Costas Papadopoulos was born and grew up in Piraeus, Greece. He studied history and archaeology at the University of Crete, and graduated in 2007 with a First Class result. During his studies he got prizes from the State’s Scholarships Foundation and the Merchant Seamen’s Fund for his excellent performance. He continued his studies at the University of Southampton receiving a Master of Science in Archaeological Computing (Virtual Pasts) and is especially interested in computer-based analysis of virtual reconstructions as valuable tools to provide a better understanding of the past. He graduated with distinction and is now a PhD student at the University of Southampton, developing his skills on modern methodological tools and virtual reality in archaeology, attempting a spatial analysis of Greek Neolithic domestic occupation.
His research interests are mainly focused on prehistory, and especially on the way that sophisticated technologies (virtual reality, laser scanning, photogrammetry) enable analytical comparisons of architectural datasets currently reduced to abstract plans and elevations. The consequent interpretations provide invaluable information for the tangible and intangible elements of prehistoric culture, which are not accessible by conventional means.
He has taken part in the excavation of the peak sanctuary of Vrysinas (Director Prof. Iris Tzachili) and work as a supervisor archaeologist and IT specialist at Zominthos Project (Director Prof Yannis Sakellarakis). He has also participated in excavations in Koutroulou Magoula and Paliambela as well as in the surveys of Vrysinas and Thirasia (Director Prof. Iris Tzachili). He founded, the amateur team “Modern Archaeological Documentaries,” which takes part in National and International Festivals. He is also a member of the Archaeological Computing Research Group (ACRG) of the University of Southampton and elected member of the Institute for Archaeologists (IFA).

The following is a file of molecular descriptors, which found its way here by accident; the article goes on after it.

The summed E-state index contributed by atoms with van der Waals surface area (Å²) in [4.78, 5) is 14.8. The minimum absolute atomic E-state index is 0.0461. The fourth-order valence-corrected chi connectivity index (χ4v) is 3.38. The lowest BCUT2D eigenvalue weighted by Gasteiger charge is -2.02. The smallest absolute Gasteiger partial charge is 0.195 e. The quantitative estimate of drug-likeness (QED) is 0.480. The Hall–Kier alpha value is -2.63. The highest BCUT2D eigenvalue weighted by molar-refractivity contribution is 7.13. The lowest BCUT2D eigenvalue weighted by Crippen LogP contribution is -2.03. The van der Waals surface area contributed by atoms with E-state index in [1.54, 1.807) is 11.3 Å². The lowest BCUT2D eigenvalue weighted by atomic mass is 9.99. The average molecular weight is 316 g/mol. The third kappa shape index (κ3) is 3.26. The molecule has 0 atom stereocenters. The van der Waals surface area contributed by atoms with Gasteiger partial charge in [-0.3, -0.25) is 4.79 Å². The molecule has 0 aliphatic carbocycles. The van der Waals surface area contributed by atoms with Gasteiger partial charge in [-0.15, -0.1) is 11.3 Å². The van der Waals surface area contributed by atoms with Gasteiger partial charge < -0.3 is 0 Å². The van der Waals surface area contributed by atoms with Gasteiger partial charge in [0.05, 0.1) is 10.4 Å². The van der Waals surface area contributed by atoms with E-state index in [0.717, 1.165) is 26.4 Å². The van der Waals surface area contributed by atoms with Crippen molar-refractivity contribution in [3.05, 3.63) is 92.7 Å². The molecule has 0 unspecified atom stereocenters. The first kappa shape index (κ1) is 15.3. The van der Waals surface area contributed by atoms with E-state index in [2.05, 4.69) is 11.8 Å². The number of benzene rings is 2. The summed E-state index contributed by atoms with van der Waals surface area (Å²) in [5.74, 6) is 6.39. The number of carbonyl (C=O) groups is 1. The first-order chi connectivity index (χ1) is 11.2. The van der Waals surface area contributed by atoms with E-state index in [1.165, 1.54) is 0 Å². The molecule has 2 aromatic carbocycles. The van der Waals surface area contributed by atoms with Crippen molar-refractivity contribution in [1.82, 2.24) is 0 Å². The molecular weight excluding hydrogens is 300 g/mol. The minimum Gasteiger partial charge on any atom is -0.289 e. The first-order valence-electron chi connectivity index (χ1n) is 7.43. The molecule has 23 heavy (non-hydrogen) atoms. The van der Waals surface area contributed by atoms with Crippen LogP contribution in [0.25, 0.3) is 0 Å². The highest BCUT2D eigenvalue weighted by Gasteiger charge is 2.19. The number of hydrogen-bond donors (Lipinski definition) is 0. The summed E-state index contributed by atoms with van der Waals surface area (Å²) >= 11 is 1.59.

He has presented his work at the 2nd Conference of Prehistoric Archaeology, Computer Applications, and Quantitative Methods in Archaeology UK & International (CAA), Virtual Reality, Archaeology and Cultural Heritage (VAST), Visualisation in Archaeology (ViA) and the Theoretical Archaeology Group (TAG). These proceedings, as well as his dissertation entitled Death Management & Virtual Pursuits: A virtual reconstruction of the Minoan cemetery at Phourni, Archanes, examining the use of Tholos Tomb C and Burial Building 19 and the role of illumination, in relation to mortuary practices and the perception of life and death by the living have been published or are in the process of publication.
He is currently working on a virtual reconstruction of the Zominthos Ceramics Workshop and “Reconstructing the Greek Neolithic,” a spatial analysis of Greek Neolithic domestic occupation